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Kuala Lumpur: With continental club and international football currently in the midst of a few weeks’ break after a busy period of AFC Champions League, AFC Cup and FIFA World Cup qualifying action, returns to its ‘Asian Icons’ series to look back at some of the stars from yesteryear, starting with former China international Hao Haidong.

Age: 47
Clubs: Bayi FC, Dalian Shide, Sheffield United
International appearances: 107 (41 goals)
Honours: Chinese league titles (1997, 1998, 2000, 2001, 2002), Chinese Player of the Year (1998, 1999)

Part of the only generation of players to reach a FIFA World Cup with China, Hao Haidong’s place in the country’s footballing folklore is well secured. Only Li Weifeng has more than his 107 caps and no one even comes close to the former striker’s 41 international goals.

Indeed, with just five goals scored in eight FIFA World Cup Russia 2018 qualifiers to date, it’s fair to say modern-day China could do with a forward of the caliber of the legendary Hao.

How it began

It all started from a young age when, at 10 years old, the Shandong native joined Bayi FC, China’s Armed Forces team. After progressing through the youth ranks, Hao would go on to make his debut as a teenager before being handed his first international cap in 1992.

Later that year, Hao was named in China’s squad for the AFC Asian Cup in Japan and, after an impressive run which saw the national team advance to the semi-finals before defeat at the hands of the hosts, the forward bagged his first international goal in the 1-1 third-place play-off draw with the United Arab Emirates. China eventually prevailed 4-3 on penalties.

Dalian dynasty

In 1997, Hao joined Dalian Shide, where he would ultimately enjoy the most fruitful years of his career while being a key member in the club’s most successful period in their history.

The Liaoning-based team had won two of the previous three Jia-A League championships – China’s top division prior to the introduction of the Chinese Super League – but what followed was almost complete domination.

Hao won back-to-back league titles in his first two seasons with the club while also picking up China’s Player of the Year and Top Scorer awards on both occasions. After a trophyless year in 1999, a hat-trick of championships followed as, in his first six seasons at Dalian, Hao amassed an incredible five league titles.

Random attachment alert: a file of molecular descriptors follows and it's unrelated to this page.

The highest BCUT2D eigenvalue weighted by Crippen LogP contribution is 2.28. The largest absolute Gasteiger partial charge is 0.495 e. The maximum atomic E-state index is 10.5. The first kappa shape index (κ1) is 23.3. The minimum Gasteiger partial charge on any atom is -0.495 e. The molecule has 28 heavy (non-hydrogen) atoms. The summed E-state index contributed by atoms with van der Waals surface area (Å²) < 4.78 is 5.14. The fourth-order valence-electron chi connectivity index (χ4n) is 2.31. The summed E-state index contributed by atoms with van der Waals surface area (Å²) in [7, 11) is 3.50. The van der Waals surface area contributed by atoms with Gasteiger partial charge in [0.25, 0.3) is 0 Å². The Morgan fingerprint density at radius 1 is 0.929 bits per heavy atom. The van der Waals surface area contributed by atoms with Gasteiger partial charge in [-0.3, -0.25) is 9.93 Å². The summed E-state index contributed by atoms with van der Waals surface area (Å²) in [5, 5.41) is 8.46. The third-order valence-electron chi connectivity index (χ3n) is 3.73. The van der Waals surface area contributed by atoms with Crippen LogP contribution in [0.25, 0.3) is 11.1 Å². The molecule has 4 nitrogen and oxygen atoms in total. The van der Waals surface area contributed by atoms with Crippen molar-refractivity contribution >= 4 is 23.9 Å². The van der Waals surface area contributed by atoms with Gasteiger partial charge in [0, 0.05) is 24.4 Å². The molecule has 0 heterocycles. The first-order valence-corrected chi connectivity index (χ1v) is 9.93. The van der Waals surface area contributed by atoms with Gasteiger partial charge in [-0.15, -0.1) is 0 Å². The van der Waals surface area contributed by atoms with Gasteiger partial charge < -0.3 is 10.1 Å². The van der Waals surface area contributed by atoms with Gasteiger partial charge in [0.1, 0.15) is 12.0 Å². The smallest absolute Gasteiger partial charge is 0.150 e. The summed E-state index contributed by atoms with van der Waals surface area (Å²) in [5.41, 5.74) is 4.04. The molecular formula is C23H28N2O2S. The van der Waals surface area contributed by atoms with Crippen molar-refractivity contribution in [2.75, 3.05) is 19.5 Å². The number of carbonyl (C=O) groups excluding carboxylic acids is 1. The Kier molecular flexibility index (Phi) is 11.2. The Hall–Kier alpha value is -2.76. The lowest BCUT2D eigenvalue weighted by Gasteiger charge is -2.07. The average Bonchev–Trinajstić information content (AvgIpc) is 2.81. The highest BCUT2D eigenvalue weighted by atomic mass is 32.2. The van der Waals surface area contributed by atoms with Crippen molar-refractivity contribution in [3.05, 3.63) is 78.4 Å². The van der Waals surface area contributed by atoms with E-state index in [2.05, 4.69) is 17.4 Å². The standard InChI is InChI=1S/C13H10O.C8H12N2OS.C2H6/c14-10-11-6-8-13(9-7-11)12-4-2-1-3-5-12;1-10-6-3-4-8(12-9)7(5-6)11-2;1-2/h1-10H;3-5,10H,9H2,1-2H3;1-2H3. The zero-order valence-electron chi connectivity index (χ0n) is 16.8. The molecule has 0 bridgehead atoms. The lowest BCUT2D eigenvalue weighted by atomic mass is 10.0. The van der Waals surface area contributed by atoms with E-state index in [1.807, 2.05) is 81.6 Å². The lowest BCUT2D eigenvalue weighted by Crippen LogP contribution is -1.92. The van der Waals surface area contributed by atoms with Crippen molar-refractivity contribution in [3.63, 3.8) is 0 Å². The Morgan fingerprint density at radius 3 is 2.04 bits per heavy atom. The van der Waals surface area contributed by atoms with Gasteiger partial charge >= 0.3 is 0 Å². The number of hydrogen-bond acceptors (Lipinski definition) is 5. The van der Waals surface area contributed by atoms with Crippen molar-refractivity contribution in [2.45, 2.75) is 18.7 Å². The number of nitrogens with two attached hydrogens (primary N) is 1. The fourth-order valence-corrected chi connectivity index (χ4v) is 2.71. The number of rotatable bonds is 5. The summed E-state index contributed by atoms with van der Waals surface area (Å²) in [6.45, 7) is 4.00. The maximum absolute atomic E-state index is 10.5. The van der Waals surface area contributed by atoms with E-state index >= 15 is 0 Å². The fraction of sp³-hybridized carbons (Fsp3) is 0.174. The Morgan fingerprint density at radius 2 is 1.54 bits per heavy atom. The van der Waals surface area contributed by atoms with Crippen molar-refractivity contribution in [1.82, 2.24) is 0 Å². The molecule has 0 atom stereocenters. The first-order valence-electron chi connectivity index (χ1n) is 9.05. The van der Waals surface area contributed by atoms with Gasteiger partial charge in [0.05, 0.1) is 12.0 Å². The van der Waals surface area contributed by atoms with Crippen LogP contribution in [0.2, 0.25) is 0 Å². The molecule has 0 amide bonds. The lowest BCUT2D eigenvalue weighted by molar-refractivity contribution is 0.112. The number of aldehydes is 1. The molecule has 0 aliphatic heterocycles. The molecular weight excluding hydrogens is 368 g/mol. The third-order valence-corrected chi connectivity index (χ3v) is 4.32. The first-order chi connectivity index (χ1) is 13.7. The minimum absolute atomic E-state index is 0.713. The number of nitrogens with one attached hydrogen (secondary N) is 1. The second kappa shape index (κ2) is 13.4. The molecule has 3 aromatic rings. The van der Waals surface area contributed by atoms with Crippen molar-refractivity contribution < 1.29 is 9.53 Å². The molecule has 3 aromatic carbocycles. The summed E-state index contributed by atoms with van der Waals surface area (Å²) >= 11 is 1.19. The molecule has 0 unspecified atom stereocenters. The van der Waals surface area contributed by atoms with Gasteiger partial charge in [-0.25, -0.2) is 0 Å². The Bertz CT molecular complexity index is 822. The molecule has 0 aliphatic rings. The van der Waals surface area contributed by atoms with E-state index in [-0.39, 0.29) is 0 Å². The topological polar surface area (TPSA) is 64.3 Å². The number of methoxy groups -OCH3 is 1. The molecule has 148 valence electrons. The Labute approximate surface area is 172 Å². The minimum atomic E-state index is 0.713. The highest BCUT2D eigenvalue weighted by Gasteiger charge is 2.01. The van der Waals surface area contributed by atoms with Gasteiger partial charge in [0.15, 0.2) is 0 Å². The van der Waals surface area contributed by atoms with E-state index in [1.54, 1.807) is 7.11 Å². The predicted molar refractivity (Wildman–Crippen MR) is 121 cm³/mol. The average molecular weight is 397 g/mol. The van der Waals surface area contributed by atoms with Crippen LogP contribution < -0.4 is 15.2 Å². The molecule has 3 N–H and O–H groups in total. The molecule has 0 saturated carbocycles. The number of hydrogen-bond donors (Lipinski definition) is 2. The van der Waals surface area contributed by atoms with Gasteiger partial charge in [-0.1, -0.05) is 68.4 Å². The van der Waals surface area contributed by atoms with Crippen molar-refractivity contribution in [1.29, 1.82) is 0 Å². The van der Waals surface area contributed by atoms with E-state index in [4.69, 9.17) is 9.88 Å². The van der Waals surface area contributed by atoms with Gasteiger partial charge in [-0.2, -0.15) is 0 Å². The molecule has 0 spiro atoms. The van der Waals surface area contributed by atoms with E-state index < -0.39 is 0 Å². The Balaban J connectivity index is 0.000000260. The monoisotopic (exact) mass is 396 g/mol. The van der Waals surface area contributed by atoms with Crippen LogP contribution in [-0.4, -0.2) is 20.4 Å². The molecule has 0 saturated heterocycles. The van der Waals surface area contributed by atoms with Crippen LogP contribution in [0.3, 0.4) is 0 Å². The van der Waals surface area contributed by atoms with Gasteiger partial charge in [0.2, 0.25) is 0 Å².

Internationally, Hao was part of the China team that claimed the bronze medal at the 1998 Asian Games in Thailand, scoring twice before the East Asians were defeated 1-0 by eventual winners the Islamic Republic of Iran in the semi-finals.

Historic achievement

But the period Hao remains most remembered for is when he was instrumental in helping China qualify for the 2002 FIFA World Cup in Japan and Korea Republic, when the global showpiece was held in Asia for the first time.

Paired with the UAE, Uzbekistan, Qatar and Oman, China made light work of their qualifying campaign, winning six and drawing one of their eight fixtures to progress eight points clear of the second-placed Emiratis as Hao netted twice.

Hao then played in all three of China’s games in Korea as losses to Costa Rica, Brazil and Turkey – the latter two finishing as champions and third respectively – led to an early exit. But, as the national side have since repeatedly found out, just getting to the tournament was a huge achievement in itself.

AFC Champions League bow

A year after the World Cup, Dalian would take part – and indeed excel – at the inaugural AFC Champions League, when they advanced to the semi-finals on top of a group comprising Korea Republic's Seongnam Ilhwa Chunwa, Shimizu S-Pulse of Japan and Thailand's Osotsapa FC. Hao netted four in a 7-1 victory over Osotsapa and a brace in a 3-1 win against Seongnam to lead the way in the scoring charts.


The goals did not stop in the semi-finals, as the striker bagged three over two legs against Al Ain, but it was the Emiratis who came out on top of a thrilling 7-6 aggregate victory before ultimately lifting the title. With nine goals, though, Hao was the tournament's top scorer by some distance.

AFC Asian Cup swansong

By the age of 34, Hao was still going strong and was part of the China team that reached the final of the 2004 AFC Asian Cup on home soil, scoring in the group stage win over Indonesia as the hosts advanced to the quarter-finals above Bahrain, Indonesia and Qatar.

Hao then opened the scoring in the 3-0 quarter-final win over Iraq in a game that saw Zheng Zhi also net two penalties as the old and new of Chinese football lit up Beijing’s Workers’ Stadium. The goal would prove to be the forward’s 41st and last for his country.

A penalty shootout victory over Iran followed a 1-1 draw in the semi-finals but it was arch nemesis Japan who ran out 3-1 victors in the final as China were denied the chance of lifting the continental title for the first time.

The latter years

At the beginning of 2005, after eight years at Dalian which also saw him win the Chinese FA Cup in 2001 and come runners-up in the Asian Cup Winners’ Cup the same year, Hao made a high-profile move to English Championship side Sheffield United.

However, injuries blighted his time in Yorkshire with Hao only managing one substitute appearance in more than a year in England.

The Hao name lives on

Fast forward more than a decade since Hao hung up his boots and China are yet to appear at another FIFA World Cup and face an almost impossible task to make Russia next year as Marcello Lippi’s team currently sit bottom of their group with just two games to play.

The good news for Chinese fans, perhaps, is that Hao’s son, Hao Runze, is already plying his trade with Spanish side Granada. The 19-year-old defender may not possess the goalscoring touch, but if he has even half the impact of his father then China could well be looking forward to a brighter future. 

Photos: Lagardère Sports